Horses do not need grain. None of my horses ever gets any grain. Their digestive system isn't designed for it. If you want to put on weight or if your working them and need something to give more energy (or just for normal sustainment feeding) there are many things that work better.

Beet pulp is easily digested fiber (hindgut) that gives about 1/3 more energy than the same weight in hay. (has Ca, but no P so you need to balance out the ratio)
Copra is also easily digested, but in the small intestine. Can result in weight gain so be careful with easy keepers. (has P but low in Ca which is the reverse of the desired ratio, but in my case beet pulp solves that)
Soy meal is good source for lysine. Most feed companies use cotton seed (lower cost), but soy meal is better.
Oil is great additive for extra energy (super easy to digest).
Keep in mind that if you're already providing the proteins you won't want to compound it by feeding high protein hay like alfalfa. If you're not providing a lot of protein in the feed then make up for it with hight protien hay.

It's Spring which could account for the horse putting on weight with grass. Be careful of Spring grazing. Spingtime, with it's lush grass has the highest rate of founder. Too much carbs in the lush grass. You need to avoid a lot of NSC (stay away from grain) and also WSC.

michigancowgirl 05-13-2013 05:09 PM

I also feed my horses ADM, I feed them Ultra Fiber and I love it!

jaydee 05-13-2013 05:42 PM

I'd steer away from grain too - especially while you have new grass growing
Beet pulp is high fiber and high calcium and as long as you avoid the added molasses type a safe feed if she needs it
There are more complete feeds available now that are based on beet and not grain - you can probably find one where you are that's designed especially for in foal mares

Joe4d 05-13-2013 07:39 PM

If your horses are staying in good body condition on the grass and hay you are feeding you could probably get by with a ration balancer, and some mineral blocks designed for horses, Alfalfa is pretty rich, but you can supplement into regular hay. To much alfalfa will cause a very strong amonia odor in the urine, so you'll know to back off a bit. That smell is excess protien. Its not really hurting anything as they just pee out the excess but it would be costing you more money that is getting wasted. No access to feed stores makes it rough. Maybe just go with hay / grass/ afalfa then mail order concentrated vitamin/mineral mix ? For oils if all you have is normal food stores go with canola if you need to add a bit of fat in the winter or under heavy work, better 6to 3 ratios than corn or soy oil. better for the joints long term.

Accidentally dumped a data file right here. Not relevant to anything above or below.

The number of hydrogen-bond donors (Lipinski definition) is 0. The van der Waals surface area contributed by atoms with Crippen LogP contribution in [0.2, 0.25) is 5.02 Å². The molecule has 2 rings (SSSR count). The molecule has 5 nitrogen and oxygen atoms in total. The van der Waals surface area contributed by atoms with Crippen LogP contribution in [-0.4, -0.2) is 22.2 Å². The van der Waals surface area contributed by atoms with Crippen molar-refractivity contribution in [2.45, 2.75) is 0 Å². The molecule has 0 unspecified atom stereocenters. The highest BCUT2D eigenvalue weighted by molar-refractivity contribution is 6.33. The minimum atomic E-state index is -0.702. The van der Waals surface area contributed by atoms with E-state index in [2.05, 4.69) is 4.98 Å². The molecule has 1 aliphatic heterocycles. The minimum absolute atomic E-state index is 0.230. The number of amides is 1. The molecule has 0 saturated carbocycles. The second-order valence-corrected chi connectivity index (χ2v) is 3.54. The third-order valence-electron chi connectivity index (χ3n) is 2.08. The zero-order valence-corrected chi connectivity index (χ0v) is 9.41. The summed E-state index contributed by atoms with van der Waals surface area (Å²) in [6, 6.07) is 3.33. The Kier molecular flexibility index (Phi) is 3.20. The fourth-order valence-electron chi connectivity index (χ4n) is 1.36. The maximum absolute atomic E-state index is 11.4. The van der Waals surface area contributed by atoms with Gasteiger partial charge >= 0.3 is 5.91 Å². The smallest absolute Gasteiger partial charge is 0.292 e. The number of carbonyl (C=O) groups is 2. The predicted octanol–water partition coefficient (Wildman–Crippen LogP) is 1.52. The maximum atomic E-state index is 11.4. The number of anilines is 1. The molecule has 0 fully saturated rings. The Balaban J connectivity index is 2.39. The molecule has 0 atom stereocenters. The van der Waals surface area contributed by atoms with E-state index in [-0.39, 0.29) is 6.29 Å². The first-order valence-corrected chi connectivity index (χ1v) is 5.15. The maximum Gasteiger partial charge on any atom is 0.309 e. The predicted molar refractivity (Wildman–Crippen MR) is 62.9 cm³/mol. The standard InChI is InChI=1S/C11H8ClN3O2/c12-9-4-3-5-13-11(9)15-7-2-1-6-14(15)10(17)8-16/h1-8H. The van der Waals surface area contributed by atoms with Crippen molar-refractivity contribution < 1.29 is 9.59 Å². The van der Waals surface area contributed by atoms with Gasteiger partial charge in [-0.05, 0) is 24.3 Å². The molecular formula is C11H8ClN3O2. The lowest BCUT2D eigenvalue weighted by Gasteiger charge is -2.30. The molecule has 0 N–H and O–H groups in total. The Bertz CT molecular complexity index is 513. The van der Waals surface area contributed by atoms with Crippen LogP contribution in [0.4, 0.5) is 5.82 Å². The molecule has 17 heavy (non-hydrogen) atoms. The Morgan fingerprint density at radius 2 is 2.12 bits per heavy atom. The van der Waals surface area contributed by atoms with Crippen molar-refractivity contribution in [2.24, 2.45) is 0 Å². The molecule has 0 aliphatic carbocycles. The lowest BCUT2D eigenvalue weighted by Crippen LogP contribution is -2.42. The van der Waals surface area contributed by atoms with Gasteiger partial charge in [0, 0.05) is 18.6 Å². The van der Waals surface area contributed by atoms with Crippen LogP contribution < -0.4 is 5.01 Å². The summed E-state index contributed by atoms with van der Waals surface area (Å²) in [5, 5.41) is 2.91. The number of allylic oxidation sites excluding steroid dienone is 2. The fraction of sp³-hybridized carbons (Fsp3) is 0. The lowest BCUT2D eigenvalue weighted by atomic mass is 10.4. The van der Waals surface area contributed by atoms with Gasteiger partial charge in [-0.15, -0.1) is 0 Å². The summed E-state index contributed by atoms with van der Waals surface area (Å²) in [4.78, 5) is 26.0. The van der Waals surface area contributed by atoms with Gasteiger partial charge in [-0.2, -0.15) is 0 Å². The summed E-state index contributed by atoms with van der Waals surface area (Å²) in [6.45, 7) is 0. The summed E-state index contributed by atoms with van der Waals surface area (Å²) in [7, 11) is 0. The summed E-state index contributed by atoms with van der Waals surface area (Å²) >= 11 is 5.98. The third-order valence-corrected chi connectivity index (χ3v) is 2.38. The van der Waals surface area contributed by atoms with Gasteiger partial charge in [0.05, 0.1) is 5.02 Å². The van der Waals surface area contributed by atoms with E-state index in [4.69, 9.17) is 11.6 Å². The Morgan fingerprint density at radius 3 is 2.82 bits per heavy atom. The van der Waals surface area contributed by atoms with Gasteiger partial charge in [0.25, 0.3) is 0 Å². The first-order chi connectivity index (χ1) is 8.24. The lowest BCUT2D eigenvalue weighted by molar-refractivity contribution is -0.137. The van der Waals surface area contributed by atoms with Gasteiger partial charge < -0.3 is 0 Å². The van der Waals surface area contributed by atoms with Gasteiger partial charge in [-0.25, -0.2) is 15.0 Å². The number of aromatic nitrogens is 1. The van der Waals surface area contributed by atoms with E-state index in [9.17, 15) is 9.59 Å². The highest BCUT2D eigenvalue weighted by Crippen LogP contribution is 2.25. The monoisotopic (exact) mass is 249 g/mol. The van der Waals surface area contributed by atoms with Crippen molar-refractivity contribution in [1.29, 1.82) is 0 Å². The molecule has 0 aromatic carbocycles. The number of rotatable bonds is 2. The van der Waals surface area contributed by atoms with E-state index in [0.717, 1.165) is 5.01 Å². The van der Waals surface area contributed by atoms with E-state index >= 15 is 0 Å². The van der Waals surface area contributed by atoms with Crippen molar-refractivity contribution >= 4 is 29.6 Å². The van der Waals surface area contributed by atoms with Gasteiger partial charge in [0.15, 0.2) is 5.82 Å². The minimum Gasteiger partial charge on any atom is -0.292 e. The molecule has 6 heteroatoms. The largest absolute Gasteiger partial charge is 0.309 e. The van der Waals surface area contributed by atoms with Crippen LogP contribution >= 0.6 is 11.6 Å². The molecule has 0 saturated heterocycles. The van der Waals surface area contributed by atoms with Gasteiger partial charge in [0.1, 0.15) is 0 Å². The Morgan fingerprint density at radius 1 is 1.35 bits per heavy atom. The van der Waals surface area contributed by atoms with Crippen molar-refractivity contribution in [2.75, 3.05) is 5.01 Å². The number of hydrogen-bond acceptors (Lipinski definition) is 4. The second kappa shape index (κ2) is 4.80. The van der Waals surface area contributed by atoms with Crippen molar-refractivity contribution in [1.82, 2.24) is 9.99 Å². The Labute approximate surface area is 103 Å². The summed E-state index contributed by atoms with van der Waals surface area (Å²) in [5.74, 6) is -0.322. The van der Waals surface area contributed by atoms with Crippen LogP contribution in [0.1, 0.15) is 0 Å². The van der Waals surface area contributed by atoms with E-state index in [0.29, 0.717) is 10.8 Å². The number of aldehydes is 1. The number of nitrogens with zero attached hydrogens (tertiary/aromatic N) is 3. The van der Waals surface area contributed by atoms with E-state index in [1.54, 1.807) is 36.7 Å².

GallopingGuitarist 05-13-2013 09:11 PM

Thank you all! I was just told that my horse will be taken to the vet on Thursday so then I'll know if she is pregnant.
If she isn't I won't worry about grain unless she isn't doing well.

I will be able to go to a feed store, it's just that the closest one is around 1 1/2 hours from my parent's place (where my horses are). I just have to get everything in order and figure out what I need.

Our hay is mainly grass, with just a bit of alfalfa.

As far as oils go, I'll have to do some research and asking around to see what I can find in Canada. I can always get it shipped.

For those worrying about me feeding grain right now, I'm not. I am wondering about all of this for this fall/winter.